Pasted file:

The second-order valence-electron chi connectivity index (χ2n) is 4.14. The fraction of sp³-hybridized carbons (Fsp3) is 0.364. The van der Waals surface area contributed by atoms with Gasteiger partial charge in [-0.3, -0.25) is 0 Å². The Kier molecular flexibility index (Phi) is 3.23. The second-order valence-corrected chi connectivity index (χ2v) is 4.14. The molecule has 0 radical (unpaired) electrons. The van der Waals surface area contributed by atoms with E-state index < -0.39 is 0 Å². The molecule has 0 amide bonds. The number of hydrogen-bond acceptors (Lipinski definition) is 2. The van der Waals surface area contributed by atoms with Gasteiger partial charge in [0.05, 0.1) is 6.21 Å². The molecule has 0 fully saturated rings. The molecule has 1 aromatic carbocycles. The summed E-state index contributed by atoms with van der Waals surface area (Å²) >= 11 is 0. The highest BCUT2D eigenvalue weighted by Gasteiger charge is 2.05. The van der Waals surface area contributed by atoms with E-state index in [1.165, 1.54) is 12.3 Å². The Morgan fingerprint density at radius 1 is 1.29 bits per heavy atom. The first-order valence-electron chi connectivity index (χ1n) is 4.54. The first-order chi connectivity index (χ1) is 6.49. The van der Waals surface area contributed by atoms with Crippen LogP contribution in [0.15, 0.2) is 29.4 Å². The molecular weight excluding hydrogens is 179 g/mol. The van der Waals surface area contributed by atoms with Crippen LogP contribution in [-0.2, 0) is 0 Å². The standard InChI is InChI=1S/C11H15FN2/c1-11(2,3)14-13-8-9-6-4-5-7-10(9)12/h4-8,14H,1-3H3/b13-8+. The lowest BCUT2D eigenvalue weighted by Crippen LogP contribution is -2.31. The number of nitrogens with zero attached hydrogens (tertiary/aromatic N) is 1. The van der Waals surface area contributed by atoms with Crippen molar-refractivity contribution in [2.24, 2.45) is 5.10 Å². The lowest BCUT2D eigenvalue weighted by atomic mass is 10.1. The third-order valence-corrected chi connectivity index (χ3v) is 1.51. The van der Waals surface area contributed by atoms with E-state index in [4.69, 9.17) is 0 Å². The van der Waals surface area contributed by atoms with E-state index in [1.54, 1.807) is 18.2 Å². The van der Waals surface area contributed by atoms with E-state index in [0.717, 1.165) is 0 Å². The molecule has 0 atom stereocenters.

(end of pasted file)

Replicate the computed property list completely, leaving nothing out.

The second-order valence-electron chi connectivity index (χ2n) is 4.14. The fraction of sp³-hybridized carbons (Fsp3) is 0.364. The van der Waals surface area contributed by atoms with Gasteiger partial charge in [-0.3, -0.25) is 0 Å². The Kier molecular flexibility index (Phi) is 3.23. The second-order valence-corrected chi connectivity index (χ2v) is 4.14. The molecule has 0 radical (unpaired) electrons. The van der Waals surface area contributed by atoms with E-state index < -0.39 is 0 Å². The molecule has 0 amide bonds. The number of hydrogen-bond acceptors (Lipinski definition) is 2. The van der Waals surface area contributed by atoms with Gasteiger partial charge in [0.05, 0.1) is 6.21 Å². The molecule has 0 fully saturated rings. The molecule has 1 aromatic carbocycles. The summed E-state index contributed by atoms with van der Waals surface area (Å²) >= 11 is 0. The highest BCUT2D eigenvalue weighted by Gasteiger charge is 2.05. The van der Waals surface area contributed by atoms with E-state index in [1.165, 1.54) is 12.3 Å². The Morgan fingerprint density at radius 1 is 1.29 bits per heavy atom. The first-order valence-electron chi connectivity index (χ1n) is 4.54. The first-order chi connectivity index (χ1) is 6.49. The van der Waals surface area contributed by atoms with Crippen LogP contribution in [0.15, 0.2) is 29.4 Å². The molecular weight excluding hydrogens is 179 g/mol. The van der Waals surface area contributed by atoms with Crippen LogP contribution in [-0.2, 0) is 0 Å². The standard InChI is InChI=1S/C11H15FN2/c1-11(2,3)14-13-8-9-6-4-5-7-10(9)12/h4-8,14H,1-3H3/b13-8+. The lowest BCUT2D eigenvalue weighted by Crippen LogP contribution is -2.31. The number of nitrogens with zero attached hydrogens (tertiary/aromatic N) is 1. The van der Waals surface area contributed by atoms with Crippen molar-refractivity contribution in [2.24, 2.45) is 5.10 Å². The lowest BCUT2D eigenvalue weighted by atomic mass is 10.1. The third-order valence-corrected chi connectivity index (χ3v) is 1.51. The van der Waals surface area contributed by atoms with E-state index in [4.69, 9.17) is 0 Å². The van der Waals surface area contributed by atoms with E-state index in [1.54, 1.807) is 18.2 Å². The van der Waals surface area contributed by atoms with E-state index in [0.717, 1.165) is 0 Å². The molecule has 0 atom stereocenters.